If the seniors in your life are more inclined to indulge in the many junk and fast food choices which are so readily available, they are in good company. Even though these types of foods are convenient, they are oftentimes full of calories, cholesterol and fat and lack fiber along with other key nutrients that are essential to nourish aging bodies. The fact is, as few as 5% of us are getting the recommended daily fiber amounts – something extremely important for the elderly.
Key Reasons Why Fiber Is Important
Fiber’s many health benefits include:
- Weight management: Low in calories and slower to digest, foods that are typically an excellent source of fiber help people to feel fuller longer.
- Lowered cholesterol: With fiber in the digestive tract, the body absorbs lower levels of cholesterol.
- Blood sugar consistency: Because high-fiber foods take more time to be digested, steady glucose levels can be sustained.
- Better digestive tract functioning: Fiber in the gastrointestinal tract stimulates the intestines, reducing problems from constipation.
- Decreased cancer risk: Sufficient amounts of fiber in the diet help defend against certain types of cancer, such as colon cancer.
Recommended Daily Fiber Amounts and Tips on How to Boost Fiber Intake
If a senior’s diet has been lacking in adequate levels of fiber, it’s important to incorporate more fiber slowly. Introducing a lot of fiber all at once may cause bloating, gas, and other side effects. Help older adults build up fiber intake gradually, while making certain to consume lots of water as well, which will help cut down on unwanted symptoms.
The following high-fiber foods are a fantastic place to begin. Remember that ideally, it is recommended that adults should be consuming 14 grams of fiber for every 1,000 calories consumed every day, which equates to approximately 24 grams for females and 38 grams for males.
- Apples (4.4 grams in one raw, medium-sized apple)
- Raspberries (6.5 grams per cup)
- Pears (5.5 grams in a single raw, medium-sized pear)
- Strawberries (3 grams per cup)
- Avocado (10 grams per cup)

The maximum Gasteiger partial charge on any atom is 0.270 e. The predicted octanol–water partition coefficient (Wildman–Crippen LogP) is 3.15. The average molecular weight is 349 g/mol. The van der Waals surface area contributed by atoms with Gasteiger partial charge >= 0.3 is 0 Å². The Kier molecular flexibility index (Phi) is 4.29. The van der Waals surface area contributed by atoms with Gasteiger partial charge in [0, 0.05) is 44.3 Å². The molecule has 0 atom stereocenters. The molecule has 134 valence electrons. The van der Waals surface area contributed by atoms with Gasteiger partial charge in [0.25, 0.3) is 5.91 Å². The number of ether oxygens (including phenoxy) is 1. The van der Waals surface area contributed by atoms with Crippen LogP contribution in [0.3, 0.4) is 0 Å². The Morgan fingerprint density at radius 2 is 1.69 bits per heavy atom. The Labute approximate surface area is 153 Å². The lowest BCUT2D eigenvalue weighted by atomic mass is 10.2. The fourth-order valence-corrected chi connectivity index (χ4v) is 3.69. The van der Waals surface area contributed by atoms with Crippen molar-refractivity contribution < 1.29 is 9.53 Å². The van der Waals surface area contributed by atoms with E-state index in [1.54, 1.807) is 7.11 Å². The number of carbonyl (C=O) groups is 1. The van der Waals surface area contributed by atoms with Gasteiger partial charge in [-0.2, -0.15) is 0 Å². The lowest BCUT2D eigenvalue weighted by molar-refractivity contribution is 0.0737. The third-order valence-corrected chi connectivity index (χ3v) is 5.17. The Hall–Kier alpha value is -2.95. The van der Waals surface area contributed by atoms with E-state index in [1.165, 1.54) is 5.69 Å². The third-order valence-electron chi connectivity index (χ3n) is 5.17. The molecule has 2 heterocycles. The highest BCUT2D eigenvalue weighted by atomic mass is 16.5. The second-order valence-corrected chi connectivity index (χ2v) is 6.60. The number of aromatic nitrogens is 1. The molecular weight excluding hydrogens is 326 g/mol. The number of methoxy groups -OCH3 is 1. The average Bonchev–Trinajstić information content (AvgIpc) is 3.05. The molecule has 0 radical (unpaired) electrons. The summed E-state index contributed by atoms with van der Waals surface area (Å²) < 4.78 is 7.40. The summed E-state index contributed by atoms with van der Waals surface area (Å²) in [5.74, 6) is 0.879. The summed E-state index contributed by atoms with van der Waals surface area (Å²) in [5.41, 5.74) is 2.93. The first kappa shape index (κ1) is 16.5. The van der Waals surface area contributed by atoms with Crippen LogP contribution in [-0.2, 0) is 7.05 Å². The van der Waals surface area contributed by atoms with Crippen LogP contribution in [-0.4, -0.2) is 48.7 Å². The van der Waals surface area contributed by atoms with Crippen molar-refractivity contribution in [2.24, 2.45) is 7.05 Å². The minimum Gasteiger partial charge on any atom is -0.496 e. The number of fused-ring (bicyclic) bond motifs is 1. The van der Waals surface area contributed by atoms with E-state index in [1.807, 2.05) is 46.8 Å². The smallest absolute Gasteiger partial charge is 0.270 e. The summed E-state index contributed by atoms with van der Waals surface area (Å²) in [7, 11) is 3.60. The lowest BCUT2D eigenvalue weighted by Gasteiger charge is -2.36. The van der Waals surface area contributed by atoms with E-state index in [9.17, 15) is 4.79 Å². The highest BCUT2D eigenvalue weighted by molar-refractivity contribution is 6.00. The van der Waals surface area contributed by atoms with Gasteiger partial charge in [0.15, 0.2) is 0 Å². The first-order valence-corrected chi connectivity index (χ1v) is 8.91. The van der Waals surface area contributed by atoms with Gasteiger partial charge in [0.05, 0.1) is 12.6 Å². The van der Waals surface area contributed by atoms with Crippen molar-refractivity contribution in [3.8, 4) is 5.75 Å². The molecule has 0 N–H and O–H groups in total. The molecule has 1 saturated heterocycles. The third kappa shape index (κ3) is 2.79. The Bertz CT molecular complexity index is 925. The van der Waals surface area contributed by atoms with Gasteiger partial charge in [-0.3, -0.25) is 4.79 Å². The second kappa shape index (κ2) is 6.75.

- Bananas (3.1 grams in one medium-sized banana)
- Carrots (3.6 grams per cup)
- Broccoli (2.4 grams per cup)
- Beets (3.8 grams per cup)
- Brussels sprouts (3.3 grams per cup)
- Artichoke (6.9 grams in a single raw globe)
- Kidney beans (12.2 grams per cup, cooked)
- Lentils (13.1 grams per cup, cooked)
- Chickpeas (12.5 grams per cup, cooked)
- Split peas (16.3 grams per cup, cooked)
- Oats (16.5 grams per cup, raw)
- Popcorn (1.15 grams per cup, popped)
- Quinoa (5.2 grams per cup, cooked)
- Almonds (4 grams per 3 tablespoons)
- Sweet potatoes (3.8 grams per medium-sized boiled potato without skin)
- Dark chocolate (3.1 grams per 1-ounce piece)
With a multitude of options to satisfy each senior’s particular taste, it’s not hard to add more fiber to the diet and enhance senior health.
At Live Free Home Health Care, providers of home care in Gilford, CT and the surrounding areas, we know how a well-balanced diet for older adults helps safeguard general health and wellness so that seniors can continue to live engaged and active lives. Our highly-trained care team is here to help encourage healthy eating and snacking habits for older adults and provide companionship during meals, and any other time, day or night. Our care team will also grocery shop, plan and prepare nourishing snacks and meals which are personalized to specific dietary restrictions or needs, and even clean up the kitchen afterwards.
To discover all about the many ways Live Free Home Health Care, top providers of home care in Gilford and surrounding areas, can help a senior you love maintain healthy eating habits and much more, email or call us at 603-217-0149 to schedule a free in-home consultation. For a full list of the communities we serve, please visit our Service Area page.